The bubble from a single supernova event can be 100 light-years (30pc) across. It is common to find enormous SUPERBUBBLES. These occur because stars generally form in CLUSTERS. In this case, the stars are about the same age (cosmically speaking) – they form at about the same time and will each die at about the same time (within a few tens of thousands of years of each other) Each star generates its own bubble. Coalescing bubbles form superbubbles, which can be thousands of light years across! Some superbubbles break out of the disk of the MWG – this is called a BLOWOUT, similar to a gigantic volcanic eruption. The superbubble wil shoot out into the HALO of the MWG. Gravity will pull the bubble back down to the disk. The gas cloud will begin to cool and eventually become available for new star birth. The rising and falling of the gas bubble is described as a GALACTIC FOUNTAIN If you were to take an interstellar voyage across the MWG, the majority of your time would be spent cruising through regions of warm, atomic hydrogen interspersed with bubbles of hot, ionized gas. Every thousand of light years or so you would encounter a cooler, denser cloud of atomic hydrogen. In these cooler regions, the density is 100 times greater (than in the warm regions) and there is a stronger magnetic field.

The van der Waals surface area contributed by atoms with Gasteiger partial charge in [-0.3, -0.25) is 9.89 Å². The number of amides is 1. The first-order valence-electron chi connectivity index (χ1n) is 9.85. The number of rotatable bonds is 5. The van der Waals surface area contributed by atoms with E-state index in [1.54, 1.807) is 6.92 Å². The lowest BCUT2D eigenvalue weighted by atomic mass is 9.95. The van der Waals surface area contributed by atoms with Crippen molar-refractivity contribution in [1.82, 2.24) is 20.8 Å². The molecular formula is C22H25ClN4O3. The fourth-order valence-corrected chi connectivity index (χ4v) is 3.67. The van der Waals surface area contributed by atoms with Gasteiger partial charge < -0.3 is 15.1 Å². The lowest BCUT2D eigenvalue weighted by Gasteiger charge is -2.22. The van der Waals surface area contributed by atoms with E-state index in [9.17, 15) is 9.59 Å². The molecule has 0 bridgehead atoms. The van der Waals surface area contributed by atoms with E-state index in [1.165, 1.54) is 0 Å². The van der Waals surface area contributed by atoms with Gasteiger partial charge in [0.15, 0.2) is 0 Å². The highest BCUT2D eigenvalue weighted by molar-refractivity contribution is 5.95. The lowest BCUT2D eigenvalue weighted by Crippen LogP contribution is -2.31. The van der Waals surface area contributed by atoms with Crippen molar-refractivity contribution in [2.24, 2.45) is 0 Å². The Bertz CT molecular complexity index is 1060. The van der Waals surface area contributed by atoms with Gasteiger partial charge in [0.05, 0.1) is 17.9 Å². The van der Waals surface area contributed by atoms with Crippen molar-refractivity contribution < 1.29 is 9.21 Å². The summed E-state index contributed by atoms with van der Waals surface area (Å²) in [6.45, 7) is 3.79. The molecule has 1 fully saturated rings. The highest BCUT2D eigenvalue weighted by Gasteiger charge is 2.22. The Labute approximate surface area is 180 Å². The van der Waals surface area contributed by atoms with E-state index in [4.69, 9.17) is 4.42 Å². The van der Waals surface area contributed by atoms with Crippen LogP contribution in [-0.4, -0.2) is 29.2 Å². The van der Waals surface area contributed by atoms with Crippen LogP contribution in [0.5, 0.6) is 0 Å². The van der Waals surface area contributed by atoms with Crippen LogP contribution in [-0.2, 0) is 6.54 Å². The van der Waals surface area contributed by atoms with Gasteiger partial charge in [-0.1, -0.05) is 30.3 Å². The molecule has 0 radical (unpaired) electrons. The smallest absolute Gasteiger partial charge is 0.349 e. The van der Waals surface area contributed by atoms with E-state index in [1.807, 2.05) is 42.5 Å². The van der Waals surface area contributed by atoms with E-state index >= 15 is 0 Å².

Matter remains in the warm atomic stage of the star-gas-star cycle for millions of years. Gravity slowly draws blobs of this gas together into tighter clumps, which radiate energy more efficiently as they grow denser. This process of shrinkage and coagulation takes a much longer time than any of the other steps in the journey from star death to star birth. This accounts for the large amount of gaseous matter in the atomic hydrogen stage. Some of the heavy elements in the region of atomic hydrogen is in the form of DUST GRAINS, flecks of carbon and silicon that resemble particles of smoke and form in the winds of red giant stars. Dust grains remain n the interstellar medium unless they are destroyed by a passing shock wave or incorporated into a PROTOSTAR. Although dust grains make up about 1% of the mass of atomic hydrogen clouds, they are responsible for the absorption of visible light that prevents us from seeing through the disk of the galaxy. As temperatures drop further in the center of a cool cloud of atomic hydrogen, hydrogen atoms combine into molecules forming MOLECULAR CLOUDS, the coldest and densest collections of gas in the interstellar medium. Throughout much of this molecular gas, the temperatures hover just above ABSOLUTE ZERO.